You can iron your embroidery.
I do it all the time!
But I hear from a lot of people who say, “I know I’m not supposed to iron my embroidery, but I have this tablecloth…” or “…I have this pillowcase…” or “I finished a flour sack towel and I want to give it as a gift…”
Everyday, usable embroidery is bound to need ironing, especially for a nice presentation. If it’s being displayed in your home or it’s being given as a gift, you want it to look crisp and nice and fresh and smooth and pretty!
I’m going to use one of these scroll towels that I finished last week as an example of how I iron everyday, usable, embroidered household linens.
And you’ll find information at the end of the article about the ready-to-stitch towel sets available for this design group.
Here’s the finished set of scroll designs that I stitched last week on white cotton flour sack towels. They were fun to stitch, they worked up relatively quickly, and I am really pleased with the results. I’m including the set in a gift basket for a wedding shower.
The towels didn’t come off the hoop looking like this, though! Of course, they had hoop rings and they were a bit wrinkled from where I held them while I was stitching.
They weren’t dirty or anything, so I didn’t need to launder them.
Sometimes, we don’t want to launder something we’re giving as a gift – and that’s fine! Just take care when you’re stitching it to keep it really, really clean.
When you give it as a gift, include laundering instructions, if you haven’t already laundered them once.
Keep in mind, these types of goods are meant to be used, so they will need to be washed. They don’t have to be used for mopping up spills, of course! They can be used for decoration only, or just to dry hands, or as bread basket liners, tea cloths, or what-have-you. But no matter how they are used, they will eventually need to go in the wash.
In the case of flour sack towels, I generally launder them with whites or light colored items, on warm or cold, and tumble dry on low or hang to dry. Because they are household, everyday items, they should be able to go through the regular laundry.
Prepare the Ironing Board
The first thing I do when I need to iron an everyday household linen that has embroidery on it is to prepare the ironing board.
It’s very simple, really! I use two or three clean, plain flour sack towels smoothed out on the surface of my ironing board as a “pad” for any embroidery.
You can use any smooth, clean, relatively soft fabric surface, in layers, to provide padding for embroidery when you’re ironing. I don’t recommend terry cloth or any fabric that has texture. If you have a couple clean, plain pillowcases, they would work, too!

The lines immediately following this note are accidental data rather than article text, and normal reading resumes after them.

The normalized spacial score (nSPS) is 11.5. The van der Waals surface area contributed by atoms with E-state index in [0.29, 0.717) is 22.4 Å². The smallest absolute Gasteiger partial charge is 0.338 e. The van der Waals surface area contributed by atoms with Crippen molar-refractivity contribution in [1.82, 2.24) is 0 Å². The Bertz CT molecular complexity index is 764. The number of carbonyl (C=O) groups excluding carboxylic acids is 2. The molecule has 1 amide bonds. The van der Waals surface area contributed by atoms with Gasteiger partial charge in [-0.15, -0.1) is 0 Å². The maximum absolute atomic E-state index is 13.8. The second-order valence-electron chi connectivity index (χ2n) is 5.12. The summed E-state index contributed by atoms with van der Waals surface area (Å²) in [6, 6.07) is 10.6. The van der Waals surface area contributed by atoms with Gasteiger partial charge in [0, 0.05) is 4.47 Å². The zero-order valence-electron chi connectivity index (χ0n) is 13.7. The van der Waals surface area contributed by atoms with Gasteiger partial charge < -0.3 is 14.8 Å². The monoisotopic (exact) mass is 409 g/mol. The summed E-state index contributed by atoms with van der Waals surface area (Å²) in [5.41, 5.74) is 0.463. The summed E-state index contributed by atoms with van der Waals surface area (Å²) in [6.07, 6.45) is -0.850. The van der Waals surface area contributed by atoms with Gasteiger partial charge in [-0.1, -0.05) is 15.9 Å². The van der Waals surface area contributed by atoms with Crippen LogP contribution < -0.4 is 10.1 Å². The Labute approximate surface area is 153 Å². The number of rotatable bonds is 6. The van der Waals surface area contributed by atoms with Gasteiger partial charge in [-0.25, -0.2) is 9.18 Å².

Since I have a surfeit of flour sack towels, though, I just use two or three, smoothed out on my ironing board, to pad the board for the embroidery.
If you don’t have any extra fabric or flour sack towels for this, and you’re ironing a flour sack towel, don’t worry! The towel itself can provide the padding!
Just fold the towel in such a way that the embroidery is face down on a couple layers of that very same folded towel. So, if the embroidery is in a corner, fold the towel in quarters, so the top of the embroidery is inside the folded corner, facing the rest of the folds of the towels.
To Mist or Not to Mist?
If your flour sack towel is not too wrinkled or marked from your hoop, you might not need to mist it with water.
However, I always think the ironed finish looks better when misted, so I usually mist the back of the embroidered area (and the whole towel, once I’m ironing the rest of the towel) with water.
I use the misting water bottle that I mentioned in this article to spray the back of the embroidery and the rest of the towel. It provides a beautiful, even, light mist of water.
With the iron pre-heated to the cotton setting, I iron the back of the section of the towel where the embroidery is. The embroidery itself is face-down on the padded surface.
When you peel back the embroidered part of the towel from the padded surface, you’ll see the indentation of the embroidery in the padding.
This is my favorite part of ironing embroidery! I love seeing the design implanted in the fabric!
The whole point of upside-down ironing like this is to keep the stitches from being utterly flattened by the iron.
If you need to, you can now turn the piece over, and iron around the embroidery, but not over the embroidery. Iron the whole towel!
When you finish ironing, you should have a nice, smooth, beautiful finish on the fabric, and the stitches should still retain their plumpness. They won’t look like they’ve been flattened under a steamroller.
Simple, but effective!
Scroll Design Towel Sets
I have a few scroll design ready-to-stitch towel sets available in the shop here on Needle ‘n Thread. If you want to pick up a set, now’s a good time to do it!
Please make sure to read the product description, so that you know what you are getting.
It is a 3-towel set, and each towel has a slightly different version of the design on it. One towel has a larger design centered at the lower edge, and the other two have designs in the corner, opposite the hanging loop.
The designs are pre-transferred for you, crisp and clear, and ready to stitch. It’s not a full kit – there are no threads and no instructions – but you can find stitching tips for this set of towels here.